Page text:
JFK declassified hunting oswald
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Groundbreaking Information?

JFK declassified hunting oswald
Pictured above, Lee Harvey Oswald, the US government have released the latest batch of declassified documents on the assassination of JFK.

Although most of the government files on the assassination of President JFK have been released (with redactions), over 3,100 files were held back from the public. These documents have fuelled conspiracy theories that Lee Harvey Oswald was a patsy in a much larger cover-up of what really happened on 22 November 1963. Some believe that the real answer to what happened on that day is hidden in these files…

On Friday 27 October, the US government released another batch of these declassified files, shedding further light on one of the most defining moments in American history. But what do they really contain and has the release uncovered any groundbreaking information?

One of the major points being reported is that the files include a CIA memo that suggests Oswald spoke with a KGB officer at the Russian embassy in Mexico City. However, do we not already know this?

In 2017 lead investigator of HISTORY’s JFK Declassified: Hunting Oswald, and ex CIA agency, Bob Baer told us, “Eight weeks before the assassination he [Oswald] shows up at the Russian embassy in Mexico, on a Saturday, three KGB officers join him and they sit down with this crazy American for two hours. At one point, Oswald meets the man who is head of assassinations.”
 

Another key point coming to light is an anonymous call to Cambridge News, a regional British newspaper, just 25 minutes before the assassination that claimed, ‘some big news in the US’ was about to happen. Again, this sounds familiar. Baer claimed in JFK Declassified that “Florentino Aspillaga,” a Cuban intelligence officer who defected to the CIA in 1987, “got a call on the morning of the assassination, he got a call from the president’s office in Cuba telling him to turn off his coverage of Florida and turn it on Dallas, this was four hours before the assassination.” Clearly someone was on the phone that day with prior information.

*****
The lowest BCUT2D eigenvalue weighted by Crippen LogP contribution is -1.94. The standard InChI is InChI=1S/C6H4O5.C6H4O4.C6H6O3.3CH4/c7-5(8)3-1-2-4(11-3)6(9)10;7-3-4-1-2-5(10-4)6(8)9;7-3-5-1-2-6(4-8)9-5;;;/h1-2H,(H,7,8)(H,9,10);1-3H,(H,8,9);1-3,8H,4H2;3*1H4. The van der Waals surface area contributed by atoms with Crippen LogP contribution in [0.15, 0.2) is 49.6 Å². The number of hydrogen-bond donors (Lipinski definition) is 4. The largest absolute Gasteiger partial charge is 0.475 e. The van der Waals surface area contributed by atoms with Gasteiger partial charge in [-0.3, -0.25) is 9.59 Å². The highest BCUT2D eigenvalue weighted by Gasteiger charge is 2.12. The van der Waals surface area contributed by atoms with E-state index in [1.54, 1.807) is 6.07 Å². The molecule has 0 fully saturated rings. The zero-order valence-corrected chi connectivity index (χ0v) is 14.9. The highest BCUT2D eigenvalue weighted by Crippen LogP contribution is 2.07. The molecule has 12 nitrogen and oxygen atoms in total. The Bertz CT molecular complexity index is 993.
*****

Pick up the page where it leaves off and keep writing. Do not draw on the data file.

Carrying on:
Finally, the released files show that the Dallas division of the FBI was already trying to track Oswald in October 1963. This is according to memos by the New Orleans Division. This evidence that the FBI were aware of Oswald and his potential plans brings with it the implications that Oswald could have been stopped and the assassination prevented. Why did the FBI not act on what they knew?

While this latest release does give greater insight into Oswald, shows what security forces knew at the time and gives credence to Baer’s investigation, it’s still not a full picture. An unknown number of documents were blocked for release at the last minute by President Donald Trump. Why? He claimed he had “no choice” but to bow to national security concerns of the FBI and CIA.

Sifting through these files is a difficult and arduous job that will keep researchers and historians busy for years to come. There will certainly be more questions that emerge, but we are also beginning to see some answers. Ultimately, these files will give the public a more informed view on the events in Dallas that day, but as of yet, there is no smoking gun.